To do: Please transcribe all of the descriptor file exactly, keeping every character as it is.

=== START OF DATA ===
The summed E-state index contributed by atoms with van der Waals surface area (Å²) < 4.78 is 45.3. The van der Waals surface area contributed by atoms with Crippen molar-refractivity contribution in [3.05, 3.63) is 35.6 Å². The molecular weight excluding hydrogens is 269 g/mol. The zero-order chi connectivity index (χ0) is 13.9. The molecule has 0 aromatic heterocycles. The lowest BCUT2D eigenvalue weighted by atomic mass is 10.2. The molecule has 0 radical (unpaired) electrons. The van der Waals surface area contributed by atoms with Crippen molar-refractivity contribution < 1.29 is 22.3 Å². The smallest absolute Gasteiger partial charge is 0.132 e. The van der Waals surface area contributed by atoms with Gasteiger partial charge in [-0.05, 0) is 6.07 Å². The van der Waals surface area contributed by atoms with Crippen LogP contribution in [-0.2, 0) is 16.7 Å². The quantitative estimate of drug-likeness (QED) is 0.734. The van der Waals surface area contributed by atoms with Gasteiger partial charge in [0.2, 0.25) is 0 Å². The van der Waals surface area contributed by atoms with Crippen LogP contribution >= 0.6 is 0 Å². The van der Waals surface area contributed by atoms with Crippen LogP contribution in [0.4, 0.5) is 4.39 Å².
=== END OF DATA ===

The summed E-state index contributed by atoms with van der Waals surface area (Å²) < 4.78 is 45.3. The van der Waals surface area contributed by atoms with Crippen molar-refractivity contribution in [3.05, 3.63) is 35.6 Å². The molecular weight excluding hydrogens is 269 g/mol. The zero-order chi connectivity index (χ0) is 13.9. The molecule has 0 aromatic heterocycles. The lowest BCUT2D eigenvalue weighted by atomic mass is 10.2. The molecule has 0 radical (unpaired) electrons. The van der Waals surface area contributed by atoms with Crippen molar-refractivity contribution < 1.29 is 22.3 Å². The smallest absolute Gasteiger partial charge is 0.132 e. The van der Waals surface area contributed by atoms with Gasteiger partial charge in [-0.05, 0) is 6.07 Å². The van der Waals surface area contributed by atoms with Crippen LogP contribution in [-0.2, 0) is 16.7 Å². The quantitative estimate of drug-likeness (QED) is 0.734. The van der Waals surface area contributed by atoms with Gasteiger partial charge in [0.2, 0.25) is 0 Å². The van der Waals surface area contributed by atoms with Crippen LogP contribution >= 0.6 is 0 Å². The van der Waals surface area contributed by atoms with Crippen LogP contribution in [0.4, 0.5) is 4.39 Å².